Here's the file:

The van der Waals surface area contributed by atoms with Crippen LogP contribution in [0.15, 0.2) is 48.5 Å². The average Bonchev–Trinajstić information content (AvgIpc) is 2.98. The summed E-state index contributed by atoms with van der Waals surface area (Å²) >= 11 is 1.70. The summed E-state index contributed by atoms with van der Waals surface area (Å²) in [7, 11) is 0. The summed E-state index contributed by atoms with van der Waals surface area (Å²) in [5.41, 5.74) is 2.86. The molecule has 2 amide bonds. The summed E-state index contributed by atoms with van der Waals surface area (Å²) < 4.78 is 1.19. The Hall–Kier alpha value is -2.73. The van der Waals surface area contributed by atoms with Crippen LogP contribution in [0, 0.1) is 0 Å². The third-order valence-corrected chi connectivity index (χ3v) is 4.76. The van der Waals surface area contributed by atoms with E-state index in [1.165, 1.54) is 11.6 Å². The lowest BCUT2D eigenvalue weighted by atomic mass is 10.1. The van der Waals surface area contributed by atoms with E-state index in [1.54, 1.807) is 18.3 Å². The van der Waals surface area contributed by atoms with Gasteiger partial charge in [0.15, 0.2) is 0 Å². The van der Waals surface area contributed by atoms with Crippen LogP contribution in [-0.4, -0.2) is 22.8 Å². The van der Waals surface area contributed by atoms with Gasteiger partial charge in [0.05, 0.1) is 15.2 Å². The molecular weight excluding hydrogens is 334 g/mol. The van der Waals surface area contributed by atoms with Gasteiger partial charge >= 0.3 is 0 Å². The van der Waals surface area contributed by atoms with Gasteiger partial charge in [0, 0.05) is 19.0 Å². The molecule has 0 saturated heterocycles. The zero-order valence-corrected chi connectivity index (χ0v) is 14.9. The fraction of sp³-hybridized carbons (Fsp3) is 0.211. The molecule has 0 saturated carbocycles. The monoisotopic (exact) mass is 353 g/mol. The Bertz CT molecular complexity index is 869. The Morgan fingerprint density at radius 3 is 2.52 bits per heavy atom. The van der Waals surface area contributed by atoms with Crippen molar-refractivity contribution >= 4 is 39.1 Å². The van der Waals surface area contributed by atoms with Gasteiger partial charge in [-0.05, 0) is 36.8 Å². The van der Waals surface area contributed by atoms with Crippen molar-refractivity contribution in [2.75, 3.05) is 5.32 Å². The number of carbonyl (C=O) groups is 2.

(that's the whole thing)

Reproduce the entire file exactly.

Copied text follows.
The van der Waals surface area contributed by atoms with Crippen LogP contribution in [0.15, 0.2) is 48.5 Å². The average Bonchev–Trinajstić information content (AvgIpc) is 2.98. The summed E-state index contributed by atoms with van der Waals surface area (Å²) >= 11 is 1.70. The summed E-state index contributed by atoms with van der Waals surface area (Å²) in [7, 11) is 0. The summed E-state index contributed by atoms with van der Waals surface area (Å²) in [5.41, 5.74) is 2.86. The molecule has 2 amide bonds. The summed E-state index contributed by atoms with van der Waals surface area (Å²) < 4.78 is 1.19. The Hall–Kier alpha value is -2.73. The van der Waals surface area contributed by atoms with Crippen LogP contribution in [0, 0.1) is 0 Å². The third-order valence-corrected chi connectivity index (χ3v) is 4.76. The van der Waals surface area contributed by atoms with E-state index in [1.165, 1.54) is 11.6 Å². The lowest BCUT2D eigenvalue weighted by atomic mass is 10.1. The van der Waals surface area contributed by atoms with E-state index in [1.54, 1.807) is 18.3 Å². The van der Waals surface area contributed by atoms with Gasteiger partial charge in [0.15, 0.2) is 0 Å². The van der Waals surface area contributed by atoms with Crippen LogP contribution in [-0.4, -0.2) is 22.8 Å². The van der Waals surface area contributed by atoms with Gasteiger partial charge in [0.05, 0.1) is 15.2 Å². The molecular weight excluding hydrogens is 334 g/mol. The van der Waals surface area contributed by atoms with Gasteiger partial charge >= 0.3 is 0 Å². The van der Waals surface area contributed by atoms with Gasteiger partial charge in [0, 0.05) is 19.0 Å². The molecule has 0 saturated heterocycles. The zero-order valence-corrected chi connectivity index (χ0v) is 14.9. The fraction of sp³-hybridized carbons (Fsp3) is 0.211. The molecule has 0 saturated carbocycles. The monoisotopic (exact) mass is 353 g/mol. The Bertz CT molecular complexity index is 869. The Morgan fingerprint density at radius 3 is 2.52 bits per heavy atom. The van der Waals surface area contributed by atoms with Crippen molar-refractivity contribution >= 4 is 39.1 Å². The van der Waals surface area contributed by atoms with Gasteiger partial charge in [-0.05, 0) is 36.8 Å². The van der Waals surface area contributed by atoms with Crippen molar-refractivity contribution in [2.75, 3.05) is 5.32 Å². The number of carbonyl (C=O) groups is 2.